Shakespeare and Religious Change

Author: K. Graham,P. Collington

Publisher: Springer

ISBN: 0230240852

Category: Religion

Page: 281

View: 8834

This balanced and innovative collection explores the relationship of Shakespeare's plays to the changing face of early modern religion, considering the connections between Shakespeare's theatre and the religious past, the religious identities of the present and the deep cultural changes that would shape the future of religion in the modern world.

Shakespeare and Early Modern Religion

Author: David Loewenstein,Michael Witmore

Publisher: Cambridge University Press

ISBN: 1316239810

Category: Literary Criticism

Page: N.A

View: 4566

Written by an international team of literary scholars and historians, this collaborative volume illuminates the diversity of early modern religious beliefs and practices in Shakespeare's England, and considers how religious culture is imaginatively reanimated in Shakespeare's plays. Fourteen new essays explore the creative ways Shakespeare engaged with the multifaceted dimensions of Protestantism, Catholicism, non-Christian religions including Judaism and Islam, and secular perspectives, considering plays such as Hamlet, Julius Caesar, King John, King Lear, Macbeth, Measure for Measure, A Midsummer Night's Dream and The Winter's Tale. The collection is of great interest to readers of Shakespeare studies, early modern literature, religious studies, and early modern history.

Religion Around Shakespeare

Author: Peter Iver Kaufman

Publisher: Penn State Press

ISBN: 0271063408

Category: Religion

Page: 264

View: 1841

For years scholars and others have been trying to out Shakespeare as an ardent Calvinist, a crypto-Catholic, a Puritan-baiter, a secularist, or a devotee of some hybrid faith. In Religion Around Shakespeare, Peter Kaufman sets aside such speculation in favor of considering the historical and religious context surrounding his work. Employing extensive archival research, he aims to assist literary historians who probe the religious discourses, characters, and events that seem to have found places in Shakespeare’s plays and to aid general readers or playgoers developing an interest in the plays’ and playwright’s religious contexts: Catholic, conformist, and reformist. Kaufman argues that sermons preached around Shakespeare and conflicts that left their marks on literature, law, municipal chronicles, and vestry minutes enlivened the world in which (and with which) he worked and can enrich our understanding of the playwright and his plays.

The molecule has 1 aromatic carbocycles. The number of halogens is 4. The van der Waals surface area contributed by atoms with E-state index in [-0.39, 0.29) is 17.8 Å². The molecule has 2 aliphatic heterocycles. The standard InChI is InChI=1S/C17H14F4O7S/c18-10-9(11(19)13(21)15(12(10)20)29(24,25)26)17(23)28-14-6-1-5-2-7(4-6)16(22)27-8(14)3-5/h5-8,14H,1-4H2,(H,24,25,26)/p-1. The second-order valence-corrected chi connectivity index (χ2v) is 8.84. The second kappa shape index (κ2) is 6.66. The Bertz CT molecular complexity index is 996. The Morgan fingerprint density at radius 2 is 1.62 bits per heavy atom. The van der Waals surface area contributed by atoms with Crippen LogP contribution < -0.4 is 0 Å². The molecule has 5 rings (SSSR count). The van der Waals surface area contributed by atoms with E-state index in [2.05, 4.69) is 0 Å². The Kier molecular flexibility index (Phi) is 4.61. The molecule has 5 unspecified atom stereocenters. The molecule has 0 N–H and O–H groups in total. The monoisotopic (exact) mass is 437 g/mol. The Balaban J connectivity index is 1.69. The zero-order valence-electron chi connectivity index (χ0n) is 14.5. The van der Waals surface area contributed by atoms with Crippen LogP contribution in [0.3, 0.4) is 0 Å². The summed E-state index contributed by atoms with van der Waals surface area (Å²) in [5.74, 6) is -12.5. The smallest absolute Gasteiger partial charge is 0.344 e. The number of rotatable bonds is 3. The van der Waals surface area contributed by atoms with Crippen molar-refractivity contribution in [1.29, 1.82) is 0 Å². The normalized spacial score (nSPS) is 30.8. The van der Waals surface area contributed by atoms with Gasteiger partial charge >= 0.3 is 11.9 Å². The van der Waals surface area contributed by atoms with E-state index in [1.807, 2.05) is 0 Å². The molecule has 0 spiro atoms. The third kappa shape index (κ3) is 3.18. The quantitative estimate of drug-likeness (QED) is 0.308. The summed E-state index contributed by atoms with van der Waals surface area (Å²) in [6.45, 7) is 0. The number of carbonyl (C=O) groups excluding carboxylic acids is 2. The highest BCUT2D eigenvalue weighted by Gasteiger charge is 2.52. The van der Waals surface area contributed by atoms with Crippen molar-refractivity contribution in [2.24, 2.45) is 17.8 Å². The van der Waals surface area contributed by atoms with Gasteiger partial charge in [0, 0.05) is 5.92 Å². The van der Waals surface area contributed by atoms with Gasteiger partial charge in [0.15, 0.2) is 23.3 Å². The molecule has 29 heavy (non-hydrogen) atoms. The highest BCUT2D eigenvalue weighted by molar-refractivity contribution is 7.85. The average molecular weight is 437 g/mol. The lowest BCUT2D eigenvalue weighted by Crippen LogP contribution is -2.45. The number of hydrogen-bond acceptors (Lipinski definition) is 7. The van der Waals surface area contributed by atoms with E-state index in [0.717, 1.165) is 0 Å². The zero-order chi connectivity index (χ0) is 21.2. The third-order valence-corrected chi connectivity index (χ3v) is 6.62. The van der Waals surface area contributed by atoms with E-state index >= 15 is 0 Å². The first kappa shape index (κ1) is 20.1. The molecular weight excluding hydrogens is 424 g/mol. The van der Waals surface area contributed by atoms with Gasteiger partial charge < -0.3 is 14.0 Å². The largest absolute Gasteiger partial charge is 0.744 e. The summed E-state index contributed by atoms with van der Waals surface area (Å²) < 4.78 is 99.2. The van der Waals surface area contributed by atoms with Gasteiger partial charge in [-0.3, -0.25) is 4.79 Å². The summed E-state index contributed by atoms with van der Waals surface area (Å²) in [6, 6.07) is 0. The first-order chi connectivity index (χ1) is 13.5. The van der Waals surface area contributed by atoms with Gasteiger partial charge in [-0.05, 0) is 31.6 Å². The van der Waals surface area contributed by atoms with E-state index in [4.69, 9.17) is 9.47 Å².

Shakespeare and Religion

Early Modern and Postmodern Perspectives

Author: Kenneth S. Jackson,Arthur F. Marotti

Publisher: N.A

ISBN: 9780268032708

Category: Literary Criticism

Page: 306

View: 5450

The topic of Shakespeare and religion is a perennial one, and the recent "turn to religion" in historical and literary scholarship has pushed it to the fore. Besides speculating about Shakespeare's personal religious beliefs and allegiance, historians and literary critics writing about early modern England are reexamining the religious dynamics of the period and emphasizing the ways in which old, new, and emerging religious cultures coexisted in conflicting hybrid and unstable forms. The contributors to Shakespeare and Religion: Early Modern and Postmodern Perspectives deal with the topic of Shakespeare and religion from two points of view not always considered complementary--that of the historical approach to Shakespearean drama in its early modern contexts, and that of postmodern philosophy and theology. The first illuminates the culture-specific features of the plays, whereas the second emphasizes their transhistorical qualities and the relevance of the deep religious and philosophical issues surfacing in early modern culture to contemporary religious struggles and awareness. "Religion has assumed a surprising centrality in contemporary Shakespeare studies, generating an abundance of historical insights alongside a burgeoning interest in the spiritual possibilities of the plays for us today. This collection eschews either take on the field, preferring a more comprehensive view. It brings together nearly all the people one would most want to read on the topic, and the essays are notable for their lively seriousness. Here, the topic of Shakespeare and religion is a burning brand with which to illuminate the past and the present. A stimulating book! -- Ewan Fernie, The Shakespeare Institute, University of Birmingham "Shakespeare and Religion: Early Modern and Postmodern Perspectives is lively, provocative, and original, and sure to occupy an important scholarly place within ongoing efforts to reinterpret religion in Shakespeare's works and world. The authors push scholarship on religion and Shakespeare past new historicism in productive, compelling directions." --Phebe Jensen, Utah State University "This collection brings together a distinguished body of scholars to consider Shakespeare's treatment of religious issues, as read against his times and our own. its essays offer innovative, sharp, and sometimes startling revaluations of familiar texts and topics, likely to capture the interest of students as well as academic researchers. The recent 'turn to religion' in early modern literary studies, and the related move towards seeing Shakespeare as an author deeply engaged with religious matters, is powerfully exemplified in these pages." --Alison E. M. Shell, University College London